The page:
- Traumatising content
Godlike power at a reasonable price.
Istanbul, 2012. Decades of paranormal research have led to a new golden age in black ops, and Titus Marshall's adopted family of orphan conjurers is an attractive option for a government looking for mayhem on the cheap. A small troupe of children, wielding stolen powers, can eradicate an entire army of conventional soldiers--then return to the shadow of their fearsome father. But all children have to grow up sometime. The fledgling sorcerers are ready to leave the nest, and plenty of people are waiting to help them out of it. The only question is how they will find their freedom, and how much of the world will survive the process.
Secondhand Sorcery is a military fantasy (with sci-fi aspects), told from multiple perspectives, about trauma, greed, identity, and what actually happens when you give terrifying magical powers to teenagers.
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Secondhand Necromancy is a thrilling and beautifully written novel that explores the complexities of grief, identity, power and religion.
The story follows the journey of a young woman named Nadia, who has been suborned into a cult lead by a self-proclaimed ruler alongside her brother. She struggles to come to terms with the life she has been forced into, and we see how her goals develop naturally from this. Upon gaining a new familiar, Nadia is drawn into a dangerous world of magic and politics, where she must confront her own family first and the rest of the world soon later.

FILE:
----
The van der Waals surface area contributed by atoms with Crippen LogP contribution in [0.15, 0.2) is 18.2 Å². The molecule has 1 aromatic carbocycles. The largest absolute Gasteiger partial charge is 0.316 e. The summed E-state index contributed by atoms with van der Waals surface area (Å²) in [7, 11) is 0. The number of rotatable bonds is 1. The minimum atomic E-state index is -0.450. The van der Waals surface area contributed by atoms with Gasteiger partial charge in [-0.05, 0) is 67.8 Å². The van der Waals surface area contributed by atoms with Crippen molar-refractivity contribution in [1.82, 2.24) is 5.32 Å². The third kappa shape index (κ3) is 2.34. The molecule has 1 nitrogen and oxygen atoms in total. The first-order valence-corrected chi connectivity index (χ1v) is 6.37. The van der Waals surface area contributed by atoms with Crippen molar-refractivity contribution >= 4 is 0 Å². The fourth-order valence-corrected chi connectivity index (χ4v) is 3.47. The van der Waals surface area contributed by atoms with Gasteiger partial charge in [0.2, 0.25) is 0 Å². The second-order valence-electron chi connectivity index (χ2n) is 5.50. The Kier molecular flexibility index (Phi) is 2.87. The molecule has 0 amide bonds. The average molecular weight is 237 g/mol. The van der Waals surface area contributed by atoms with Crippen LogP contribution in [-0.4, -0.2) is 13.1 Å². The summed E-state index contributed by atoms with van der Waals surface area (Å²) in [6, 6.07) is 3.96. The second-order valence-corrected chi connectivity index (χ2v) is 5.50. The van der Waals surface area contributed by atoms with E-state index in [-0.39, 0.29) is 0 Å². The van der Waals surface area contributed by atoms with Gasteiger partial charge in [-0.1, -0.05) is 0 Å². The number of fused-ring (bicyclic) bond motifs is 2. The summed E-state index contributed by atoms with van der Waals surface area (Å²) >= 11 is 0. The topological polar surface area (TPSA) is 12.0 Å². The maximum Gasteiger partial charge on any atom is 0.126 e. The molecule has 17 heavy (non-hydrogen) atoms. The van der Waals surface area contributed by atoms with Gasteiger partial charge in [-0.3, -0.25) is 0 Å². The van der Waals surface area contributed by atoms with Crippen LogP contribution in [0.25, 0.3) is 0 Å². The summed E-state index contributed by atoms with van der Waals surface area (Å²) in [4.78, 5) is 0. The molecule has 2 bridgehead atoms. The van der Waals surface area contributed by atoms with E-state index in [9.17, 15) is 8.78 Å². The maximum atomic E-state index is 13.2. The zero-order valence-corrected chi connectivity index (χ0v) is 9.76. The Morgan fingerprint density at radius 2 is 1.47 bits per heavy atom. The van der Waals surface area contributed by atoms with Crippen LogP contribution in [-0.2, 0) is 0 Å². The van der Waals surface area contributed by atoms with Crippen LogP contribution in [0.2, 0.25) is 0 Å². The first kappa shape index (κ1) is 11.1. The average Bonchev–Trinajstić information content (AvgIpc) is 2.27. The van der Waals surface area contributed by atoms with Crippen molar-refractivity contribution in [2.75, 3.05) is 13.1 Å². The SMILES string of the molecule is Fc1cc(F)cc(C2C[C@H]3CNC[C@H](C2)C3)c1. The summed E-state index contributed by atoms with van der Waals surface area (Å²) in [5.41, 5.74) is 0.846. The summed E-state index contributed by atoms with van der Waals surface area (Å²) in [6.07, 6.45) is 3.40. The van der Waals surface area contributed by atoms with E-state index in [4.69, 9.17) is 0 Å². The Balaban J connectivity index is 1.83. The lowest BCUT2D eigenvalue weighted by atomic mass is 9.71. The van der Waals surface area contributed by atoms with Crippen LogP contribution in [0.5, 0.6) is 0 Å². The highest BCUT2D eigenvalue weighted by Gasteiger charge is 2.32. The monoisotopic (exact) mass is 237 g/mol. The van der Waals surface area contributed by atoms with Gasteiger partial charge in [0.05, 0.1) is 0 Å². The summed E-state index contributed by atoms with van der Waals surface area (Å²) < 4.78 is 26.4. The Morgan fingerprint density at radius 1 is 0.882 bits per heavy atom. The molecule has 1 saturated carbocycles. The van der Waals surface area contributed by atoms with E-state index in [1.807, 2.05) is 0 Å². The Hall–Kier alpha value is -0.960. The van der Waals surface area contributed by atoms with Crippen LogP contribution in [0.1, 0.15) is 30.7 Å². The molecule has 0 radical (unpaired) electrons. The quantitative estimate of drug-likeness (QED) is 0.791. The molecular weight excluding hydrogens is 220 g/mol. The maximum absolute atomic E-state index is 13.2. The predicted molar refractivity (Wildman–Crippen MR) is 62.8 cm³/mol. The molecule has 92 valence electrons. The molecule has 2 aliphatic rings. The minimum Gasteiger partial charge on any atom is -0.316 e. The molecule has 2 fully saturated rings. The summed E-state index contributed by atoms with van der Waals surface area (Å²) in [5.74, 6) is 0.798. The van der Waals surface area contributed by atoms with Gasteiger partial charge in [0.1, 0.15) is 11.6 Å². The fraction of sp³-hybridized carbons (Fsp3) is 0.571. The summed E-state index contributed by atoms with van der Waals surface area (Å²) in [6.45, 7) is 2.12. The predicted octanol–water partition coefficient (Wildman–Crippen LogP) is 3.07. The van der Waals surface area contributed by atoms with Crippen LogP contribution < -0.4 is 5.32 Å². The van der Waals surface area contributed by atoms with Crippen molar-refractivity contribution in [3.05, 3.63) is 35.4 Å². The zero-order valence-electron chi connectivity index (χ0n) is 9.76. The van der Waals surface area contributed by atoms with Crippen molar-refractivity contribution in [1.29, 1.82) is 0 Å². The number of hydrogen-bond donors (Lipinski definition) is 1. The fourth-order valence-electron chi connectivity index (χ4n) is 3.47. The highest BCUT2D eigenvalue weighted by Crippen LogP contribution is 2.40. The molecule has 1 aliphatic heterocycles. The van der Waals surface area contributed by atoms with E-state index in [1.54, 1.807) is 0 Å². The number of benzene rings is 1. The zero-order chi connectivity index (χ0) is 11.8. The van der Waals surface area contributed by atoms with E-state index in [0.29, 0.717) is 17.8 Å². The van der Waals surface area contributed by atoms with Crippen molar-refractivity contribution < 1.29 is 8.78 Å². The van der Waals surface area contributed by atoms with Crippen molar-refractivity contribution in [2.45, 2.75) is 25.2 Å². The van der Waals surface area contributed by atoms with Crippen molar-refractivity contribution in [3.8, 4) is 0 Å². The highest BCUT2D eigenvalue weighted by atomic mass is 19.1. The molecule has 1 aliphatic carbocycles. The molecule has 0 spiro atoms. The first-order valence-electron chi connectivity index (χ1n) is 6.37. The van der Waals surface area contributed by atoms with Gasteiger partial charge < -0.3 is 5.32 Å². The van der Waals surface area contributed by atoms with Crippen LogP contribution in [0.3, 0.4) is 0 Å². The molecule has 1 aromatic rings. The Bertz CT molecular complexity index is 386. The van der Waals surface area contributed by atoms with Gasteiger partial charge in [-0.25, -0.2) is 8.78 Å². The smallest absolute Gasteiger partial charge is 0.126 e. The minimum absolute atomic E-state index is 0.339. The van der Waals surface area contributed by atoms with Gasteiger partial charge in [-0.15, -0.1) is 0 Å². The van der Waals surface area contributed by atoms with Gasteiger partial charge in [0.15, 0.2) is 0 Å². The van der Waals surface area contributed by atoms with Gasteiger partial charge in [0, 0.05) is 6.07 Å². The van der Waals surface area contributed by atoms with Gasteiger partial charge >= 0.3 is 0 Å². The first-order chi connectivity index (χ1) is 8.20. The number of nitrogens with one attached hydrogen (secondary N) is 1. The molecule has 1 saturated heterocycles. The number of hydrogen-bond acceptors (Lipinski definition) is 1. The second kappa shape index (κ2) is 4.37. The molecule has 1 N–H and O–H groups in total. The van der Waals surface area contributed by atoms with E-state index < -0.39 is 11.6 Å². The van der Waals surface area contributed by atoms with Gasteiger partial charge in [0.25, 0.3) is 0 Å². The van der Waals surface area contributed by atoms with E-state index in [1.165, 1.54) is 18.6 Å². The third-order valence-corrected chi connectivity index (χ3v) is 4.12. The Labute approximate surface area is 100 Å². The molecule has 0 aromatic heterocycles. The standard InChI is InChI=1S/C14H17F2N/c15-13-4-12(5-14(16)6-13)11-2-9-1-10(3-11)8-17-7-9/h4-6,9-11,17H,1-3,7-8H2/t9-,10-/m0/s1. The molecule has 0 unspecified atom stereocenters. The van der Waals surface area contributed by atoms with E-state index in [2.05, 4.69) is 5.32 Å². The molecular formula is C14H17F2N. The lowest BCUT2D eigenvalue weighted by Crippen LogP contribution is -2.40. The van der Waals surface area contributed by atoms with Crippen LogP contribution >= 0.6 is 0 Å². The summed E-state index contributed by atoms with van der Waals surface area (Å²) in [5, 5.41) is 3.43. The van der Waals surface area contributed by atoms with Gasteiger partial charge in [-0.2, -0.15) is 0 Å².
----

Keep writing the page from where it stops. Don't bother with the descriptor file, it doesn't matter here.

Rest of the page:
What sets Secondhand Necromancy apart is its vivid and immersive world-building, which blends elements of contemporary urban life with the supernatural. The setting is richly detailed and vividly realized, and the pacing is fast and the action intense, making for a page-turning read.
But it is the characters that really shine in this novel. Nadia is a complex and deeply 'real' protagonist, and the supporting cast is equally well-developed. The relationships between the characters are complex and nuanced, adding depth and emotional resonance to the story.
Overall, Secondhand Necromancy is a must-read for fans of urban fantasy and anyone looking for a beautifully written, emotionally powerful novel.
Secondhand Sorcery is an engaging and well-written urban fantasy story set in a world that answers the question, ‘What would have happened if something came of governments’ attempts to look into the supernatural as a viable means for military use?’
With a tagline like: ‘Godlike power at a reasonable price’. It’s hard not be interested. The story focuses on a troupe of children soldiers, who are a direct result of the aforementioned militarization of the supernatural, and led by one, Titus Marshall. Mr. Marshall is a man I like to playfully describe as a cosplayer with too much power (I’m sure you’ll understand when you meet him.), but don’t take that description and see him as joke of a character. As you see, Mr. Marshall is a man that has found a way to turn the misfortune of others into his profit, through the reclaiming of lost assets and making them his own. Those assets being that of Familiars.
As a fan of Jojo’s Bizarre of Adventure and Persona the idea of summoned spirits with special abilities is always appealing to me, but don’t take that description as all there is. There is more to Familiars and they are fucking terrifying.